Culture and community in the Basque Country, Catalonia and Galicia
As the Basque Country is the most sparsely populated of the historical nationalities, this regional blip mattered little in terms of the overall result of a referendum that covered the whole of Spain, but Basque reluctance nonetheless constituted the most persistent obstacle to the legitimation of the nascent democratic nation state. Prior to Spain’s EU membership, Catalan patriotism rarely translated into a widespread desire for independence, whilst nationalism remained comparatively weak in Galicia. Taking, in turn, each of the historical nationalities granted a
debates, iterations and changes through the centuries, but subjecthood is still regarded as compatible with citizenship in Britain (Goldsmith 2008 ) – indeed, allegiance to the Crown remains a feature of citizenship to this day.
The Home Office White Paper on nationality, immigration and asylum states that ‘[t]here is no contradiction in promoting citizenship so that people uphold common values and understand how they can play their part in our society while upholding our status as subjects of HM The Queen’ (Home
French denaturalisation law on the brink of World War II
example, in Syria. As
denaturalisation is exposed as a political tool that would allegedly
appease a feeling of insecurity, nationality law becomes a salient
political area where
[citizenship] and security work together to
separate those with the right to security from those who are
excluded from it – the former by granting and
citizenisation in a nutshell
The current citizenisation process in Britain was designed in 2002, in a Home Office White Paper on nationality, immigration and asylum (Home Office 2002 ), enshrined in the Nationality, Immigration and Asylum Act 2012, and implemented in 2004. The process formalised what had hitherto consisted of a postal application for naturalisation: since 2004, the process requires a citizenship test, a language test and a citizenship ceremony. Several amendments altered the process since then: in 2007, the citizenship test and language
It's a crisp bright November morning, day three of my week with the nationality team at Stadlow Council. That day, the Council was hosting a training session about the new rules and requirements for Settlement on the basis of marriage (SET(M)). The training was led by two UK Visas and Immigration (UKVI) case workers, and it was open to registrars from other local authorities who offer Settlement Checking Services (SCS) for SET(M) applications. Twenty-four people attended from at least six councils. The training session lasted the better part
political membership that comes with citizenship has come to take a secondary role in favour of the framing of citizenship couched in terms of identity (Anthias 2016 : 178–179). The citizenisation process is for most applicants a complicated negotiation of becoming, belonging and identity – insofar as for many, ‘nationality’ (belonging to a nation) and citizenship (legal status) are blurred. As a result, acquiring a nationality other than the one in which most applicants were born comes with mixed feelings, as we see below.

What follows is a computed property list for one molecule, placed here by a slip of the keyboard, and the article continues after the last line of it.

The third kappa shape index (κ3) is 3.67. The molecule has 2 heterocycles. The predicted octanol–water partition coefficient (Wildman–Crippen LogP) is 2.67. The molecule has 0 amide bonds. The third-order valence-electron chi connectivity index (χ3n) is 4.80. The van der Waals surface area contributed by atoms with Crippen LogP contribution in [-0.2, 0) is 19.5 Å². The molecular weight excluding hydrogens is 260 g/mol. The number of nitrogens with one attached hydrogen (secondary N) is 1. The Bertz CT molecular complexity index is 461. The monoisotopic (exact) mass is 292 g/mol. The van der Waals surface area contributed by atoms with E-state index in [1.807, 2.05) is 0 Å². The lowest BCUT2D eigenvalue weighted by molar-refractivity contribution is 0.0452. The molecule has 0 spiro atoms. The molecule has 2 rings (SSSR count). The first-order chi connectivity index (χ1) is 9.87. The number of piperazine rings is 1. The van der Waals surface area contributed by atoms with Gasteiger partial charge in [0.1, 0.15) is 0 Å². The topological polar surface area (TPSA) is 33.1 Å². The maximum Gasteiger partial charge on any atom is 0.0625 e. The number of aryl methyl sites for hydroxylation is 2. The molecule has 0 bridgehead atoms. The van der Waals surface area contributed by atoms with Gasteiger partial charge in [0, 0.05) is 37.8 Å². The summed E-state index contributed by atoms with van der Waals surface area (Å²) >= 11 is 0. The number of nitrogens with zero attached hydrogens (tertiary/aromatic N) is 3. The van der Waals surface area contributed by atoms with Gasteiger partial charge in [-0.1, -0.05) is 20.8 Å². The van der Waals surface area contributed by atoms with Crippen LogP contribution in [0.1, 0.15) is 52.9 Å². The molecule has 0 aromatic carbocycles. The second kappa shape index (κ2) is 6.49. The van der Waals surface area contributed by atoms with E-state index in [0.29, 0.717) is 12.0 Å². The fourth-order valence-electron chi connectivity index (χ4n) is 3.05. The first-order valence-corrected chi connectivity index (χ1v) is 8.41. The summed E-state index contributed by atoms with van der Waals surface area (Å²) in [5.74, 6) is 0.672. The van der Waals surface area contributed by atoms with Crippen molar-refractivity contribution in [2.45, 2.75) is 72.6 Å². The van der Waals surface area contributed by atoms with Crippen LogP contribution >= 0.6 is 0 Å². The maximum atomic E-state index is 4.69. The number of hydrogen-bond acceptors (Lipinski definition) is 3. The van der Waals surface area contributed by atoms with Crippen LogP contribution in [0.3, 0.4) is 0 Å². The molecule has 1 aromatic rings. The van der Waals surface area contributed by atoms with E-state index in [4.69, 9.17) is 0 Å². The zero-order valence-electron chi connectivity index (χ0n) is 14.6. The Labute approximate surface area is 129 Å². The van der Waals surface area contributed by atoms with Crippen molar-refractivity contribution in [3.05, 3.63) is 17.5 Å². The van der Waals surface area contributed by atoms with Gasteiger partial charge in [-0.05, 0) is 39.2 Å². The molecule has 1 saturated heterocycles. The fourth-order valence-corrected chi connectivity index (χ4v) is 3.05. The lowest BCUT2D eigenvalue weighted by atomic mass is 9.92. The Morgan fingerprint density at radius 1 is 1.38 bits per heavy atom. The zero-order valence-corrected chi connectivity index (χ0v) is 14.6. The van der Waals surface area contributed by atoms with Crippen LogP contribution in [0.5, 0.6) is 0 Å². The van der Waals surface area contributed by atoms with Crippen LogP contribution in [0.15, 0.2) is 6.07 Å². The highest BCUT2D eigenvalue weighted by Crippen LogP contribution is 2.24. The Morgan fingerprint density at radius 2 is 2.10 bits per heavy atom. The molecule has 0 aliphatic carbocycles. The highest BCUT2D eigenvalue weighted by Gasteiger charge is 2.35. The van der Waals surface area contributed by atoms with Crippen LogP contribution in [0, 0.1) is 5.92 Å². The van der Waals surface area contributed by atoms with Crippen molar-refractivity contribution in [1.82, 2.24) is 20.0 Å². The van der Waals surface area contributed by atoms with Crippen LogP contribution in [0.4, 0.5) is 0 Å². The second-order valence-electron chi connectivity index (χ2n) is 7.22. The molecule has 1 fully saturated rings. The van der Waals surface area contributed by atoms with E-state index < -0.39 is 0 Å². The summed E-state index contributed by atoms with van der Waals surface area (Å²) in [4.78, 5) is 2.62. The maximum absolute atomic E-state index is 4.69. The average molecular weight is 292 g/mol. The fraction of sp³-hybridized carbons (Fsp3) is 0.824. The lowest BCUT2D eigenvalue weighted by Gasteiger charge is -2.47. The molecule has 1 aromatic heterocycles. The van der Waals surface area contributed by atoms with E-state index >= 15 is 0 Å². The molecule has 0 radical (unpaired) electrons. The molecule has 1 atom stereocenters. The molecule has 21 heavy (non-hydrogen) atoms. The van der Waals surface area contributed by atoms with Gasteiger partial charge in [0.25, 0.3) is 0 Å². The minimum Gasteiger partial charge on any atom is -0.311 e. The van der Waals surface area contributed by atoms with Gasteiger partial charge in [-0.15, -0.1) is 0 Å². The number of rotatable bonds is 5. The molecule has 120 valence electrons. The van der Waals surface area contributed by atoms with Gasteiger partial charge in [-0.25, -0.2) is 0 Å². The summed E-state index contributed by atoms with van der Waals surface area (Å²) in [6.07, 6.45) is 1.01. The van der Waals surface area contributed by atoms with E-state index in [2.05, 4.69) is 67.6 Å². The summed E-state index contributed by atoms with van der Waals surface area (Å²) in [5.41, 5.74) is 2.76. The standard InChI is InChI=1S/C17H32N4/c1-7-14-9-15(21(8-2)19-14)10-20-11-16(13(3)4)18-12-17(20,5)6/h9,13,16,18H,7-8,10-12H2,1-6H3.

Becoming and belonging are
the common market to be discriminated against. It seems highly unfair to have two workers performing the same job but letting only one of them acquire the rights associated with that job, simply on grounds of nationality. This is not to say that nationality is morally irrelevant. In an international system where the nation-state is a key unit of self-determination and democracy, nationality, even if arbitrarily acquired by birth, is an indispensable predicament. Yet the moral worth of nationality is not absolute. Against what has been suggested by a number of
An image that has stuck in my mind from observing settlement or nationality checking appointments at local councils is that of applicants walking in with plastic bags, briefcases or large bulging manila folders full of documentary evidence in support of their application for Settlement on the basis of Marriage (SET(M)) or for naturalisation. A vast array of document types circulate in the waiting room of citizenship: application forms, Home Office letters, government certificates (birth, marriage/civil partnership, naturalisation), diplomas
state–citizen relationship. It is a space where migrants (understood as noncitizens), state and nonstate actors meet as they encounter, experience and enact citizenisation in ways that both conform to and exceed the policy guidelines, timelines and expected outcomes.
The social life of citizenisation
Legally speaking, naturalisation refers to the acquisition of citizenship and nationality by somebody who resides in a country where she or he is not a citizen or national. In his historical analysis of the body of legislation and
-generation immigrants – even if they are not first-generation immigrants themselves. Typically, immigrant-origin children are defined as those whose parents – either one or both – are born abroad, though sometimes the focus is on the parents’ country of origin or nationality, and sometimes the focus is on home language, ethnicity, religion or legal status.
Immigrant-origin students in Ireland often find themselves in a situation whereby, on the one hand, they are ‘outsiders’ with little familiarity of the nature of the Irish school system. On the other hand